Q & A with François Quévillon
François Quévillon is an artist from Montréal who develops an interdisciplinary practice through installation, video, photography, sound and digital technologies. His work explores phenomena of the world and perception by the implementation of processes sensitive to their variations and to the interference of contextual elements. He holds a Master's degree in Visual and Media Arts from UQAM and is involved with several artist-run centers and research groups. Frequently developed during artist residencies, François Quévillon's work has been presented at many exhibitions and events around the world dedicated to contemporary art, cinema and digital creation. You can find more on his work at: http://www.francois-quevillon.com
What initially drew you to Iceland?
The symbolic and poetic dimensions of natural phenomena are recurring elements in my artistic practice: weather fluctuations, geological events, thermal contrasts, changes of states in matter and variations of daylight are some of them. Atmospheres in my works often evoke Iceland's landscapes, climate, meteorological and geological phenomena. The aesthetic experiences that they propose also question how technologies transform our perception of the world, as well as the relations between physical and digital spaces in our increasingly mediated lives. Iceland’s territory is monitored for its volcanic activity, earthquakes, changing glaciers, drifting icebergs and several other phenomena. Its constant geological transformations, extreme environmental conditions and isolated areas present some mapping, monitoring, simulation modeling and telecommunications challenges that are linked to fields I investigate.
In what ways has Iceland informed your work?
I worked on several projects during my stay. I was based at SÍM Residency in Reykjavík with a group of artists from different nationalities—we had a great dynamic. I started experimenting in the studio with geomatic data but it’s when I hit the road that my work took off and became a journey with improvised, playful but rigorous work, guided by environmental encounters.
Variations for Strings and Winds started as an allusion to drone imagery, selfie sticks and, by extension, dronies. Installing a camera on my daughter’s kite was a tongue-in-cheek reference to these types of images that were gaining in popularity in 2014. Countless selfies at Iceland’s tourist attractions and many drone videos of its landscapes have been shot since then. I also wanted to evoke one of the ancestors of satellite and UAV imagery, kite aerial photography which dates from the 19th century. Since it involved flying a shark kite in Iceland’s windy scenery while watching on a phone live video of myself being recorded, the making of Variations for Strings and Winds almost took the form of a series of performances. I put in place an amusingly threatening low-tech device to survey and track myself. While my first interest was the visual content, the reverberation of the kite’s line and the sound of its wings were surprisingly interesting and reoriented the project. The process of capturing hundreds of sequences led to a collection of short videos and to a touchscreen-based audiovisual piece that transports the users to spaces where the elements determine the points of view on the scenes. In the beginning, the user has the impression that the instrument can be mastered as he or she discovers its content. Turbulence grows while interacting with the device, the videos gets more and more unstable and the system reaches a point where the kite constantly crashes.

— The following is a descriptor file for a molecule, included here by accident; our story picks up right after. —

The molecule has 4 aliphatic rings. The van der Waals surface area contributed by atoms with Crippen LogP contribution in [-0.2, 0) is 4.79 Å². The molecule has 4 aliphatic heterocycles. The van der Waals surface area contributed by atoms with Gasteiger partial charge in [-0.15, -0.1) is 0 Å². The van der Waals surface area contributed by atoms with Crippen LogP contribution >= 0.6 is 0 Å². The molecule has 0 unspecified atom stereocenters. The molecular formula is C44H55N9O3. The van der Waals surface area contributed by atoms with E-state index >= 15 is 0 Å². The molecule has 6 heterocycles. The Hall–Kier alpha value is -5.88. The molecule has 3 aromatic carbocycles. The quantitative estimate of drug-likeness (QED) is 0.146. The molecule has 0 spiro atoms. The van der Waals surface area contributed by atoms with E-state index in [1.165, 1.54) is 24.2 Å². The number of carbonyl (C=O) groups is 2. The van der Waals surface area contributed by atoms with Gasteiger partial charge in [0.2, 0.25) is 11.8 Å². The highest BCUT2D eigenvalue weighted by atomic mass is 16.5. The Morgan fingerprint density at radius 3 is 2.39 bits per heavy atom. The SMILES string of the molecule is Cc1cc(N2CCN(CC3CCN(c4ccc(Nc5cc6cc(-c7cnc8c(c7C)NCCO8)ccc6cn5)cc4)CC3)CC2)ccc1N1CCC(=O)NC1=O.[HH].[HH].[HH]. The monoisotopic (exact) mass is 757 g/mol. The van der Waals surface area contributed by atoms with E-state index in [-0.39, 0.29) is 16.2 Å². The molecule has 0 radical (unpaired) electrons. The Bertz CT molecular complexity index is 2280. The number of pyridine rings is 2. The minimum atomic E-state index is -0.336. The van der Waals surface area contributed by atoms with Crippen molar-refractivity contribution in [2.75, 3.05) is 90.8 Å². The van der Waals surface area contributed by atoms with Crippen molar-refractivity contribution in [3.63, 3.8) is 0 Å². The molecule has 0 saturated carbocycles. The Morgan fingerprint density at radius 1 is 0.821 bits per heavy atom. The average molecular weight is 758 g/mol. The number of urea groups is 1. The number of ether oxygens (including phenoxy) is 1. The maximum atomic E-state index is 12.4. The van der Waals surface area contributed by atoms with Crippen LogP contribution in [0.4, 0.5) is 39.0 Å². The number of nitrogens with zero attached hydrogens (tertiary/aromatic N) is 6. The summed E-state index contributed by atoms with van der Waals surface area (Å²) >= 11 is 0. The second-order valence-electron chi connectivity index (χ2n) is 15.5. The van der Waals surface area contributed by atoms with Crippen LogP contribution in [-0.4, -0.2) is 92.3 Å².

During that road trip, alerts about the imminent eruption of Bárðarbunga begun. In parallel to Variations for Strings and Winds, I made recordings of monitoring systems, remote stations, of the territory's transformation due to volcanic activity, as well as geothermal phenomena and power plants. I was consulting webcams and seismic data to check how the situation was evolving while some of the media covered the event in an almost apocalyptic way. The Holuhraun fissure eruption began the day that I left Iceland. This experience lead to Waiting for Bárðarbunga, a generative video installation that consists of a database of audiovisual loops which are presented according to the fluctuation of data displayed on a monitor that evokes instruments used in volcanology. In fact, these graphs represent the activity of the computer that runs the installation. The work has an unpredictable unfolding and its conclusion remains uncertain as the system's monitoring influences the course of events it presents, and the other way around. I see Bárðarbunga as a metaphor of different types of potentially catastrophic events that we apprehend and monitor and on which we have little or absolutely no control.
I guess that my work was informed by the þetta reddast philosophy. In both cases, my work was more spontaneous and I approached the unknown unfolding of events with confidence and a touch of humor.